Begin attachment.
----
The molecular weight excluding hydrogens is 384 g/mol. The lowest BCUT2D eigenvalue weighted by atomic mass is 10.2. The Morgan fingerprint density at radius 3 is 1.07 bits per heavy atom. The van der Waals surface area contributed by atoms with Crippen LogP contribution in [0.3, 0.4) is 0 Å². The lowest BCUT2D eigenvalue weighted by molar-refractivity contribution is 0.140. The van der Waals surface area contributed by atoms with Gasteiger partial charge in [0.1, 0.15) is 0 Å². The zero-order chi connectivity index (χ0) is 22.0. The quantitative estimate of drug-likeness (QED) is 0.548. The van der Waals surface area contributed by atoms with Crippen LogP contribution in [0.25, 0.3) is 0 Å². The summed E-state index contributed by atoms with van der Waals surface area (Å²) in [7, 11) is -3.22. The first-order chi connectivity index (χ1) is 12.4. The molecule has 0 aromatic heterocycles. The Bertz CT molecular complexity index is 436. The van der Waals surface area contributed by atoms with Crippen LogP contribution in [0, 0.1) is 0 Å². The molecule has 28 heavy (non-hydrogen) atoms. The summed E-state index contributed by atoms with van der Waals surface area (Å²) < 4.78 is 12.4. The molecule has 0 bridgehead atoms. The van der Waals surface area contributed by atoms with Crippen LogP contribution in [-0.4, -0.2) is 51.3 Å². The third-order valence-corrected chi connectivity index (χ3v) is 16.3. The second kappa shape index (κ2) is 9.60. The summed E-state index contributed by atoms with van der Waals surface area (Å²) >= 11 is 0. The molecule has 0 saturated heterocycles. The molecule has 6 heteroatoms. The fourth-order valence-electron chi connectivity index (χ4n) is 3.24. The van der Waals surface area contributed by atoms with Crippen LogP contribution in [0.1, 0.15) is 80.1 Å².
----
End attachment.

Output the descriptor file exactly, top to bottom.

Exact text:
The molecular weight excluding hydrogens is 384 g/mol. The lowest BCUT2D eigenvalue weighted by atomic mass is 10.2. The Morgan fingerprint density at radius 3 is 1.07 bits per heavy atom. The van der Waals surface area contributed by atoms with Crippen LogP contribution in [0.3, 0.4) is 0 Å². The lowest BCUT2D eigenvalue weighted by molar-refractivity contribution is 0.140. The van der Waals surface area contributed by atoms with Gasteiger partial charge in [0.1, 0.15) is 0 Å². The zero-order chi connectivity index (χ0) is 22.0. The quantitative estimate of drug-likeness (QED) is 0.548. The van der Waals surface area contributed by atoms with Crippen LogP contribution in [0.25, 0.3) is 0 Å². The summed E-state index contributed by atoms with van der Waals surface area (Å²) in [7, 11) is -3.22. The first-order chi connectivity index (χ1) is 12.4. The molecule has 0 aromatic heterocycles. The Bertz CT molecular complexity index is 436. The van der Waals surface area contributed by atoms with Crippen LogP contribution in [0, 0.1) is 0 Å². The molecule has 28 heavy (non-hydrogen) atoms. The summed E-state index contributed by atoms with van der Waals surface area (Å²) < 4.78 is 12.4. The molecule has 0 bridgehead atoms. The van der Waals surface area contributed by atoms with Crippen LogP contribution in [-0.4, -0.2) is 51.3 Å². The third-order valence-corrected chi connectivity index (χ3v) is 16.3. The second kappa shape index (κ2) is 9.60. The summed E-state index contributed by atoms with van der Waals surface area (Å²) >= 11 is 0. The molecule has 0 saturated heterocycles. The molecule has 6 heteroatoms. The fourth-order valence-electron chi connectivity index (χ4n) is 3.24. The van der Waals surface area contributed by atoms with Crippen LogP contribution in [0.1, 0.15) is 80.1 Å².